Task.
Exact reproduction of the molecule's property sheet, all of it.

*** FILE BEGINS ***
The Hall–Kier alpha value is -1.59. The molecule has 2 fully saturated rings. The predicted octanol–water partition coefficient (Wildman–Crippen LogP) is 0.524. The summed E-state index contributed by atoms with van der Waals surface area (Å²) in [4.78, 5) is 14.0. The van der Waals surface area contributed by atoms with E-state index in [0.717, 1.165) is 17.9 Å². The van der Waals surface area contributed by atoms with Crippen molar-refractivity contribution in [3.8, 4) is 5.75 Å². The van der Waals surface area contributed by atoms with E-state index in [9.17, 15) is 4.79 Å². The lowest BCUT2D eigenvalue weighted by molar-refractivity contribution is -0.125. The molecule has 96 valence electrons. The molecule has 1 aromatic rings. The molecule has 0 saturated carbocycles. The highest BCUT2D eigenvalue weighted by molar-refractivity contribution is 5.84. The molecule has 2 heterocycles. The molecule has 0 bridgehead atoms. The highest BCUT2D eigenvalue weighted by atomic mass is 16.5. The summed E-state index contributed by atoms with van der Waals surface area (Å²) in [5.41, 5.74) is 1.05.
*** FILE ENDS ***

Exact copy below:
The Hall–Kier alpha value is -1.59. The molecule has 2 fully saturated rings. The predicted octanol–water partition coefficient (Wildman–Crippen LogP) is 0.524. The summed E-state index contributed by atoms with van der Waals surface area (Å²) in [4.78, 5) is 14.0. The van der Waals surface area contributed by atoms with E-state index in [0.717, 1.165) is 17.9 Å². The van der Waals surface area contributed by atoms with Crippen molar-refractivity contribution in [3.8, 4) is 5.75 Å². The van der Waals surface area contributed by atoms with E-state index in [9.17, 15) is 4.79 Å². The lowest BCUT2D eigenvalue weighted by molar-refractivity contribution is -0.125. The molecule has 96 valence electrons. The molecule has 1 aromatic rings. The molecule has 0 saturated carbocycles. The highest BCUT2D eigenvalue weighted by molar-refractivity contribution is 5.84. The molecule has 2 heterocycles. The molecule has 0 bridgehead atoms. The highest BCUT2D eigenvalue weighted by atomic mass is 16.5. The summed E-state index contributed by atoms with van der Waals surface area (Å²) in [5.41, 5.74) is 1.05.